Association of Ontario Midwives

Association of Ontario Midwives

September 22, 2011 08:00 ET

Association of Ontario Midwives: Two Out of Three Ontario Political Parties Make Health Care Commitments to Mothers, Babies

TORONTO, ONTARIO--(Marketwire - Sept. 22, 2011) - Ontario midwives applaud yesterday's announcement from Andrea Horwath outlining the NDP's commitment to funding four birth centre pilot projects. Horwath visited The Midwives Collective of Toronto to announce funding both for birth centres and to strengthen breastfeeding programs. "Ontario midwives are pleased with the NDP announcement unveiling plans to provide greater supports for new moms. In particular, we are heartened by the NDP's support for birth centres and a provincial breastfeeding strategy," said Katrina Kilroy, president of the Association of Ontario Midwives. "We know that birth centres are an innovative solution to improve care and cut costs."

In a recent AOM survey of Ontario political parties, the Liberal and New Democratic parties both made promises that will provide much benefit to Ontario's mothers and newborns. In the survey, the Liberal government stated that "we support piloting birth centres in Ontario and are open to exploring the possibilities for this model." Birth centres do not appear in the Liberal party platform and no formal announcements have been made about a pilot project.

"We are looking for action once the provincial election is over," said Kilroy. "Ontario mothers and their families need to see some real improvements in the system if Ontario is to keep providing the level of care to women that they expect and deserve."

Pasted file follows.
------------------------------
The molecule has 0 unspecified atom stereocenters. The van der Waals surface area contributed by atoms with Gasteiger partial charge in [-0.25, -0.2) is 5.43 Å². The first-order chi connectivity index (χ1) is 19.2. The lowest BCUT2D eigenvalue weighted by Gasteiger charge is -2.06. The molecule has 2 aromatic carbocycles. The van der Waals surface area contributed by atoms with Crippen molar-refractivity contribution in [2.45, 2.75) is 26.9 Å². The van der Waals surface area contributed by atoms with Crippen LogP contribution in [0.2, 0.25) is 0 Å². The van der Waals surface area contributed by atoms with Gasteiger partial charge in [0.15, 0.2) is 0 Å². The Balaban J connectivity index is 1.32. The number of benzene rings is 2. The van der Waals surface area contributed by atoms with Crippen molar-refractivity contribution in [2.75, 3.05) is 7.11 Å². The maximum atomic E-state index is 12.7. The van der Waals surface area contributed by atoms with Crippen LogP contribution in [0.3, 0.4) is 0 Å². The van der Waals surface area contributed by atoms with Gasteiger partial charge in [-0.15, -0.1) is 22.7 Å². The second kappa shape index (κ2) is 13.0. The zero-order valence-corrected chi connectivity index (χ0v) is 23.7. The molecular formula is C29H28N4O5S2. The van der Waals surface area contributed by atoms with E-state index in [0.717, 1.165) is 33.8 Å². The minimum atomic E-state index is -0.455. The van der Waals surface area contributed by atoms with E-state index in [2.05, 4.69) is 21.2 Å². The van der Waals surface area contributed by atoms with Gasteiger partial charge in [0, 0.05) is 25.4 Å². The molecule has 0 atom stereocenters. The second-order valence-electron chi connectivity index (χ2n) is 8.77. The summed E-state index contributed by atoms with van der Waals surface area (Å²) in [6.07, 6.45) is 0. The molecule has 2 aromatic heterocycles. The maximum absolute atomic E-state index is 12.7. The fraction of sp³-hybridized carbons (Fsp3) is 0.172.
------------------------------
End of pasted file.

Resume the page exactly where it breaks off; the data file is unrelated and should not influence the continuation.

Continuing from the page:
In a survey of Ontario political parties by the AOM, the Liberals and NDP both committed to:

  • Supporting the full integration of midwives into hospitals so midwives may maximize their scope of practice
  • Supporting pay equity between midwives and other comparable frontline health care providers with similar responsibilities.

The Progressive Conservative Party did not respond to the AOM survey.

Ontario midwives have a number of concerns regarding the state of a maternal newborn health care system that sees 40% of women who want a midwife get turned away from care. They are restricted from working to their full scope of practice in approximately 50% of hospitals, triggering costly and medically unnecessary transfers of client care to physicians. Many hospitals have capped the growth of midwifery. Midwives are also significantly underpaid compared to other health care providers, raising concerns that Ontario may be in danger of losing midwives to jurisdictions where they are more highly valued.

More details on each party's survey responses can be found at

About Midwifery in Ontario

There are more than 550 registered midwives in Ontario, serving communities in 85 clinics across the province. Midwives have privileges at most Ontario hospitals. Since midwifery became a regulated health profession in 1994, more than 100,000 babies have been born under midwifery care, including more than 23,000 births at home.

A midwife is a registered health care professional who provides primary care to women with low-risk pregnancies. Midwives provide care throughout pregnancy, labour and birth and provide care to both mother and baby during the first six weeks following the birth.

The Association of Ontario Midwives is the professional organization representing midwives and the profession of midwifery in Ontario.

Contact Information

  • For more information or to set up interviews with midwives,
    please contact: Association of Ontario Midwives
    Sabina Hikel
    Acting Senior Communications Officer
    416-425-9974 x2261 or Cell: 416-871-5817